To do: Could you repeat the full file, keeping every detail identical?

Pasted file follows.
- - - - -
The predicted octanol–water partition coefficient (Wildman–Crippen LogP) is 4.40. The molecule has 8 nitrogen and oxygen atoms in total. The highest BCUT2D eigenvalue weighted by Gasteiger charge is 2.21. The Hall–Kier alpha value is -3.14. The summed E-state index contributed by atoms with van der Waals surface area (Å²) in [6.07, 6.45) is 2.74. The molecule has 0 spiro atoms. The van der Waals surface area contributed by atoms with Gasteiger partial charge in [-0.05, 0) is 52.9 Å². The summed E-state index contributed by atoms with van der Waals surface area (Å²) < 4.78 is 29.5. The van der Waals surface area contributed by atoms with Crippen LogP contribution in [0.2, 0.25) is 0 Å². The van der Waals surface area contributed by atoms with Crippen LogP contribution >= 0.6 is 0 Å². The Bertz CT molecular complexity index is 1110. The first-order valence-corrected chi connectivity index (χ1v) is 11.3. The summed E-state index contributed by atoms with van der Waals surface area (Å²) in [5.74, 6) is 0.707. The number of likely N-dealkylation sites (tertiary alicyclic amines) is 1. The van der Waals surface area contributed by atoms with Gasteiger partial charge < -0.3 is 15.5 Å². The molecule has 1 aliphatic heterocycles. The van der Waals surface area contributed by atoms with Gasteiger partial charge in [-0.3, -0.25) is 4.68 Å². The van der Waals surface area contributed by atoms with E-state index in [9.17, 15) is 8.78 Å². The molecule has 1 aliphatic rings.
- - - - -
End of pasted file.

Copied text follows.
The predicted octanol–water partition coefficient (Wildman–Crippen LogP) is 4.40. The molecule has 8 nitrogen and oxygen atoms in total. The highest BCUT2D eigenvalue weighted by Gasteiger charge is 2.21. The Hall–Kier alpha value is -3.14. The summed E-state index contributed by atoms with van der Waals surface area (Å²) in [6.07, 6.45) is 2.74. The molecule has 0 spiro atoms. The van der Waals surface area contributed by atoms with Gasteiger partial charge in [-0.05, 0) is 52.9 Å². The summed E-state index contributed by atoms with van der Waals surface area (Å²) < 4.78 is 29.5. The van der Waals surface area contributed by atoms with Crippen LogP contribution in [0.2, 0.25) is 0 Å². The van der Waals surface area contributed by atoms with Crippen LogP contribution >= 0.6 is 0 Å². The Bertz CT molecular complexity index is 1110. The first-order valence-corrected chi connectivity index (χ1v) is 11.3. The summed E-state index contributed by atoms with van der Waals surface area (Å²) in [5.74, 6) is 0.707. The number of likely N-dealkylation sites (tertiary alicyclic amines) is 1. The van der Waals surface area contributed by atoms with Gasteiger partial charge < -0.3 is 15.5 Å². The molecule has 1 aliphatic heterocycles. The van der Waals surface area contributed by atoms with Gasteiger partial charge in [-0.3, -0.25) is 4.68 Å². The van der Waals surface area contributed by atoms with E-state index in [9.17, 15) is 8.78 Å². The molecule has 1 aliphatic rings.